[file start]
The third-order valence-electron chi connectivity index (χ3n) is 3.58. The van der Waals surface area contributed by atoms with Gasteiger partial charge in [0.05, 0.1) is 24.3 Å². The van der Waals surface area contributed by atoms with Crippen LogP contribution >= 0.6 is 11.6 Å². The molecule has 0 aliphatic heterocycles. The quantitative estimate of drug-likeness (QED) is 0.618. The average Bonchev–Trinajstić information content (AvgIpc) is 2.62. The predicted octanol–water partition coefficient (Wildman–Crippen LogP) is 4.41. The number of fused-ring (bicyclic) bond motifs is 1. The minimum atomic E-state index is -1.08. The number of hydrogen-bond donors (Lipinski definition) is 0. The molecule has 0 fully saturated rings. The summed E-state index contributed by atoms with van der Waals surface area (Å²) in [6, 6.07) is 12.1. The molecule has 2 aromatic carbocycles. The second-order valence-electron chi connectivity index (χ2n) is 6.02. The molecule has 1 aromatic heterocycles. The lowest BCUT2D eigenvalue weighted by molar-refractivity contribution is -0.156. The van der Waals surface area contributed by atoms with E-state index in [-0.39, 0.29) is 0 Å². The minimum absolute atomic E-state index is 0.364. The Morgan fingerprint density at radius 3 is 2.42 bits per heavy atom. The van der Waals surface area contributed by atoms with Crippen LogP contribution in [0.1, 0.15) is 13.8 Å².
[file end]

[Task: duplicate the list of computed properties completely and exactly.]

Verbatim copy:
The third-order valence-electron chi connectivity index (χ3n) is 3.58. The van der Waals surface area contributed by atoms with Gasteiger partial charge in [0.05, 0.1) is 24.3 Å². The van der Waals surface area contributed by atoms with Crippen LogP contribution >= 0.6 is 11.6 Å². The molecule has 0 aliphatic heterocycles. The quantitative estimate of drug-likeness (QED) is 0.618. The average Bonchev–Trinajstić information content (AvgIpc) is 2.62. The predicted octanol–water partition coefficient (Wildman–Crippen LogP) is 4.41. The number of fused-ring (bicyclic) bond motifs is 1. The minimum atomic E-state index is -1.08. The number of hydrogen-bond donors (Lipinski definition) is 0. The molecule has 0 fully saturated rings. The summed E-state index contributed by atoms with van der Waals surface area (Å²) in [6, 6.07) is 12.1. The molecule has 2 aromatic carbocycles. The second-order valence-electron chi connectivity index (χ2n) is 6.02. The molecule has 1 aromatic heterocycles. The lowest BCUT2D eigenvalue weighted by molar-refractivity contribution is -0.156. The van der Waals surface area contributed by atoms with E-state index in [-0.39, 0.29) is 0 Å². The minimum absolute atomic E-state index is 0.364. The Morgan fingerprint density at radius 3 is 2.42 bits per heavy atom. The van der Waals surface area contributed by atoms with Crippen LogP contribution in [0.1, 0.15) is 13.8 Å².